Since its opening in 1982, Epcot has undergone a lot of changes. That includes the name from EPCOT Center to just Epcot. It has moved away from its original "edutainment" ideas to more rides based on IP, and some might argue it's forgotten what makes it special. Of all things, the France pavilion's movie is the only attraction that's remained the same since Opening Day.
The list of Epcot attractions that have come and gone is a long one, but 40 years ago, one pavilion opened that, to many, exemplified everything Epcot was about. It presented a view of the future in a fun way and a magic that anyone who rode it will remember: Horizons.
It's been gone for almost a quarter of a century, but Epcot aficionados still fondly remember this pavilion. It was a perfect mix of fun, history, education, and some terrific Audio-Animatronics, and many would love for it to return. As it celebrates its 40th anniversary, here's a "Look back at tomorrow" as to why Horizons is the most missed Epcot attraction of them all.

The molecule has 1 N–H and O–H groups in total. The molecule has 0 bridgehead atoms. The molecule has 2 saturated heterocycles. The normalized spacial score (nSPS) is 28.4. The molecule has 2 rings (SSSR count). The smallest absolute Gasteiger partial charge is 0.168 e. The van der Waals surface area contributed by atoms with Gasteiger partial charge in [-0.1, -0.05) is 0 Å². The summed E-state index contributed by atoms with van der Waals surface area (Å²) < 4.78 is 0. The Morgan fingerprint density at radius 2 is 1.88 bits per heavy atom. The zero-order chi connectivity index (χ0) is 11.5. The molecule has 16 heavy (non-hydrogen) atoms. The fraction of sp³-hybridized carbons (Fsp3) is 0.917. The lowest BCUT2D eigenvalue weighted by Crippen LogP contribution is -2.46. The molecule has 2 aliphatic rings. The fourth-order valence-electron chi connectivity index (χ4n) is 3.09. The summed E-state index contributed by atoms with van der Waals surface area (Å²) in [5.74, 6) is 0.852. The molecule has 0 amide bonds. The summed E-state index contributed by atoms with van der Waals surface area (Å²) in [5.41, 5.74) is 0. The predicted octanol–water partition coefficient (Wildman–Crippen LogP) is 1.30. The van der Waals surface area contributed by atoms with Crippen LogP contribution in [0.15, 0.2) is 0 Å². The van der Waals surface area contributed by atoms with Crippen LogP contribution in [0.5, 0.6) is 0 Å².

Initially working under the name "Century 3," Horizons was conceived as a sequel to Disney's popular Carousel of Progress. It even had the same sponsors in General Electric. The original concept would have focused on Thomas Edison and his contributions to electricity and progress.
As time went on, Disney convinced GE to move from a show in a theater to a ride to fit other EPCOT attractions. They also expanded the idea to look at just the future, not the past, to fit the futurism theme of the new park. They also shifted the name from Futureprobe to New Horizons and finally just Horizons.
With construction on the rest of the park so busy, Disney decided that Horizons would become the first new attraction after opening. It opened on October 1, 1983, the one-year anniversary of the park. While never a packed attraction, the ride soon became a favorite thanks to its great presentation.